**Step #5:** Highlight the intersection and union relationships.

**Step #6:** Represent the complement of set A outside its circle.

**In Mathematics:**

- Aid in understanding set theory, probability, and logic.

**In Real-Life Problem Solving:**

- Simplify decision-making and problem-solving by visually representing shared and distinct characteristics.

- Venn diagrams are indispensable tools for visually simplifying complex relationships across various disciplines.
- Mastering the creation and interpretation of these diagrams enhances one’s ability to understand and communicate intricate concepts. Whether you’re a student grappling with mathematical relationships or a professional addressing real-world problems, the power of Venn diagrams is a valuable asset in your toolkit.

**Question 1: **If P and Q are two sets such that the number of elements in P is 24, the number of elements in Q is 22 and the number of elements in both P and Q is 8, find:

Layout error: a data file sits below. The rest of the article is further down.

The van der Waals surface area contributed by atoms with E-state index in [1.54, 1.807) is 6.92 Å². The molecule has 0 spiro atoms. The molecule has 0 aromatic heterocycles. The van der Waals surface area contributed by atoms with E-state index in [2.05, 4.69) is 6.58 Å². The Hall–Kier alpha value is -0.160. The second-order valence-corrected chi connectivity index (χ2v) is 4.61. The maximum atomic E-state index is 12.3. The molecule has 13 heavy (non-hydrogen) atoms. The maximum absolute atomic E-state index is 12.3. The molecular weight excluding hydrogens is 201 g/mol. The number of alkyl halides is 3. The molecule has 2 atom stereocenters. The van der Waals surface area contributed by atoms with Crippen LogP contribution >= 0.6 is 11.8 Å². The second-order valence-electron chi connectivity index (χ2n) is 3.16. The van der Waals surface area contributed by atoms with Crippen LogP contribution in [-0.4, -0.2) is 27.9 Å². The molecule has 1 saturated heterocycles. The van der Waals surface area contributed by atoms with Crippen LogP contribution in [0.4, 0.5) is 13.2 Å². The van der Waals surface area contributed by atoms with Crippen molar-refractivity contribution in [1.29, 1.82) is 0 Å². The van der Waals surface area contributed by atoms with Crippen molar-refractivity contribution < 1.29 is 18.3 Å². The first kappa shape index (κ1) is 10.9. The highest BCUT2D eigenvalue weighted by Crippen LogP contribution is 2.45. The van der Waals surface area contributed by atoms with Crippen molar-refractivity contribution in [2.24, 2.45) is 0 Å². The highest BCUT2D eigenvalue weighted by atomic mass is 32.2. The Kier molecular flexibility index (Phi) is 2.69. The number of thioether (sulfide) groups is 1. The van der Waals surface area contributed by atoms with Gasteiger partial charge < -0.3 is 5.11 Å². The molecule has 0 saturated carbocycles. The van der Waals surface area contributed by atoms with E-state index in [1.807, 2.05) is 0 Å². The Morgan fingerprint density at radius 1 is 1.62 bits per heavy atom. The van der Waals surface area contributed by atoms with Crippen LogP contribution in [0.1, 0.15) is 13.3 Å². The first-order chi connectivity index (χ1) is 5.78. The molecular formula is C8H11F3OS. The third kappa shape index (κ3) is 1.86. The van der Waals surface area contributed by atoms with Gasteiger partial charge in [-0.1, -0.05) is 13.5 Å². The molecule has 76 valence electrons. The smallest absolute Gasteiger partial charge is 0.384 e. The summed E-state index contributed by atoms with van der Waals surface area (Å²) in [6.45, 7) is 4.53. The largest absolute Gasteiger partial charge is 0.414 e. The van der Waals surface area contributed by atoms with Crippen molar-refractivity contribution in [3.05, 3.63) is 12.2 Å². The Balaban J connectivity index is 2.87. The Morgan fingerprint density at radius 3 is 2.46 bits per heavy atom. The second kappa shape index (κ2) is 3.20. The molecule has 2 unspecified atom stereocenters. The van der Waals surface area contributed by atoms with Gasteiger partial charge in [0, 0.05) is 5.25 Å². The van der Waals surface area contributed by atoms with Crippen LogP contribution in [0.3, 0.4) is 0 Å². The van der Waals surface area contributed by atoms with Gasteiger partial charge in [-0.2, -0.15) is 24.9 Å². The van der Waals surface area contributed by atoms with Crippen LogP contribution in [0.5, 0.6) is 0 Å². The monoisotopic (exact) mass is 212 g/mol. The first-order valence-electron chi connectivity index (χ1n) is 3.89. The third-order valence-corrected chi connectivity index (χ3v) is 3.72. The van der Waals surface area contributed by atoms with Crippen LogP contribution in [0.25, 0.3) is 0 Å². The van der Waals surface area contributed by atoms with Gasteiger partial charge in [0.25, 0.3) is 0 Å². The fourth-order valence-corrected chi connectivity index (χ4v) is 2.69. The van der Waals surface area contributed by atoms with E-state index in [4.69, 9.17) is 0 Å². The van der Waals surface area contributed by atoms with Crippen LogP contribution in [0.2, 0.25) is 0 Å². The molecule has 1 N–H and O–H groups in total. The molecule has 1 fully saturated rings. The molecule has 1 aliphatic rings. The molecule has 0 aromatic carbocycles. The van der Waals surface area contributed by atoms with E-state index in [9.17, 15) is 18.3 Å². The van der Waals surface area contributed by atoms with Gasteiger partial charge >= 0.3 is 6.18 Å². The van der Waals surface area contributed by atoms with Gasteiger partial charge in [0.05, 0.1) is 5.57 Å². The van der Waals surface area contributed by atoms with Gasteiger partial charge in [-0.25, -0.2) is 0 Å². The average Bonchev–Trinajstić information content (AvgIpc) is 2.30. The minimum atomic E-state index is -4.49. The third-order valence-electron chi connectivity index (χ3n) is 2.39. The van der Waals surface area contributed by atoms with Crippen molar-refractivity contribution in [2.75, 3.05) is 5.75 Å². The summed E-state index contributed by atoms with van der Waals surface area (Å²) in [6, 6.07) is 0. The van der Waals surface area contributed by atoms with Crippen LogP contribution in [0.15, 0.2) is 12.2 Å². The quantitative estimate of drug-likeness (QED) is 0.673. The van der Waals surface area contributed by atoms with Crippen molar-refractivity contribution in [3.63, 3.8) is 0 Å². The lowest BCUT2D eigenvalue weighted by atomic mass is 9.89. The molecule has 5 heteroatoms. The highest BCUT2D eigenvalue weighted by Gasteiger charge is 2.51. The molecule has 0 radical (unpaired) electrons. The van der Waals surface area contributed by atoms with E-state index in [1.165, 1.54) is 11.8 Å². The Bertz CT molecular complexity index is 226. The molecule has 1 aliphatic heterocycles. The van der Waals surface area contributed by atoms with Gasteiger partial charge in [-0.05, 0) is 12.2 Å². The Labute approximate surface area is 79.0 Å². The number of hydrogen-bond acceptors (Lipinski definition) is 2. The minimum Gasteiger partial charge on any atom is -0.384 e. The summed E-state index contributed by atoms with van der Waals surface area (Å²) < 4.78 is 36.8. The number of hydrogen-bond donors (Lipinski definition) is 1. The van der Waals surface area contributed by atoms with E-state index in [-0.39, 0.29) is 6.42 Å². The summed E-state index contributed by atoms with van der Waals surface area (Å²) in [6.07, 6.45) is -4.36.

(i) n(P ∪ Q)

(ii) n(P – Q)

(iii) n(Q – P)

**Question 2: **According to the survey made among 200 students, 140 students like Tea, 120 students like lemon juice and 80 like both. What is the total number of students who have a preference for at least one of the drinks?

**Question 3: **In a group of 500 people, 350 people can speak English, and 400 people can speak Japanese. Find how many people can speak both languages?

**Question 4: **The following Venn diagram shows games played by the number of students in a class: The following Venn diagram shows games played by the number of students in a class:

How many students exclusively enjoy cricket or football, without an interest in the other sport?

**Question 5:** In a class of 40 students, 20 have chosen Mathematics, 15 have chosen mathematics but not physics. If every student has chosen either mathematics or physics or both, find the number of students who chose both mathematics and physics and the number of students who chose physics but not mathematics.

**Question 1: **If P and Q are two sets such that the number of elements in P is 24, the number of elements in Q is 22 and the number of elements in both P and Q is 8, find:

(i) n(P ∪ Q)

(ii) n(P – Q)

(iii) n(Q – P)

Solution:

Given, n(P) = 24, n(Q) = 22 and n(P ∩ Q) = 8

The Venn diagram for the given information is:

(i) n(P ∪ Q) = n(P) + n(Q) – n(P ∩ Q)

**= 24 + 22 – 8**

**= 38.**